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Table 1: The Asian Drivers’ Contribution to Global Growth, 2000-2007

2000

2001

2002

2003

2004

2005

2006

2007

Global growth, % y/y

7.0

5.0

4.8

6.1

8.0

7.1

6.7

6.7

China

18.1

27.2

30.0

27.8

23.8

27.2

28.1

27.9

India

5.9

7.0

7.5

8.9

7.3

8.2

7.7

7.9

Source: Own calculation based on the IMF World Economic Outlook Database.

γc × Note: The contribution to world growth is calculated as

Yc Yw

Y Y γc × c +γ r × r Yw Yw India),

γ w the growth rate of world output, and Yc and Y

w

, where

γc

is the growth rate of the country (China,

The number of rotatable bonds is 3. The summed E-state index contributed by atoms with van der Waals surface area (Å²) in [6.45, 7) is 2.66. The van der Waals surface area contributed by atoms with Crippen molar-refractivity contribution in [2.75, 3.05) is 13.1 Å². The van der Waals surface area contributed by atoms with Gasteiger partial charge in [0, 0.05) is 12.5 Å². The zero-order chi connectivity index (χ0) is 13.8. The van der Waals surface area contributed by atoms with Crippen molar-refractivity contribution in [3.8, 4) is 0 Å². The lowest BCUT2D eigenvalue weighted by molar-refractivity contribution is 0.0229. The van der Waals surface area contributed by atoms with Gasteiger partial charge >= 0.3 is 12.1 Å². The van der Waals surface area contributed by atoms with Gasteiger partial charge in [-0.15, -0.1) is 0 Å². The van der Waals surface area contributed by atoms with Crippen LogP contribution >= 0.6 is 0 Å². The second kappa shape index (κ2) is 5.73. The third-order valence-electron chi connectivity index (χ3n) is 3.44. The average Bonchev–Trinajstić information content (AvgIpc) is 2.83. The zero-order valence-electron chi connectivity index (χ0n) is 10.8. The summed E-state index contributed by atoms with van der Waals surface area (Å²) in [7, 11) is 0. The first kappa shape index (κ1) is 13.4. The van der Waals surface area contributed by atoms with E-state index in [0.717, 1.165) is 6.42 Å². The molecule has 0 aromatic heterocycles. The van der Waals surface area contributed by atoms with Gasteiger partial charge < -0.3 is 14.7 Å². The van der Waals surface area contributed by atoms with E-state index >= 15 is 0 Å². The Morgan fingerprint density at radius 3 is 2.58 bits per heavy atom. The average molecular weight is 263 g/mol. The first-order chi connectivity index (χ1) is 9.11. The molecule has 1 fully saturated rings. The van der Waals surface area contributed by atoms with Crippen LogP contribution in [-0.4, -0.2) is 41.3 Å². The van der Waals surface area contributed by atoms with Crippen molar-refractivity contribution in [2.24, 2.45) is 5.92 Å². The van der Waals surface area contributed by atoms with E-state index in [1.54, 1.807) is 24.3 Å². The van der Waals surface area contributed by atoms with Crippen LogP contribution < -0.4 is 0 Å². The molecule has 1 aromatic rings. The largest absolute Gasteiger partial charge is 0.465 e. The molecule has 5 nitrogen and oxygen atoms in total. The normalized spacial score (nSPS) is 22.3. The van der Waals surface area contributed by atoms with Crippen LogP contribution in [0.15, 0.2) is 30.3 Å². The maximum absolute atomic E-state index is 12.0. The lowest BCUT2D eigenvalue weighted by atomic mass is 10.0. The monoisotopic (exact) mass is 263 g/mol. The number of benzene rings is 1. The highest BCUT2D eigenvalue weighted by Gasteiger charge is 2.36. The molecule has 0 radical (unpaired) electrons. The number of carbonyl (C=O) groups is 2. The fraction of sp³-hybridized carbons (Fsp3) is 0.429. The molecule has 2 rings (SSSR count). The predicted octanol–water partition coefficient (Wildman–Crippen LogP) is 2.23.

are the country and the world output, respectively.

i.e. China’s (India’s) growth rate times China’s (India’s) percentage share in world output divided by the sum of China’s growth rate plus the growth rate of the rest of the world, each weighted by their respective share in world output. Calculations are done on a PPP basis.

What impact do the Asian Drivers have on these macroeconomic determinants of the price of raw materials? China’s and India’s contribution to global output growth is substantial. Since 2001, their combined part to global output growth has been around 35 per cent. This helped maintain global output growth far above the 4 per cent threshold which is necessary for improving the terms of trade for primary commodity producers (Goldstein et al. 2006).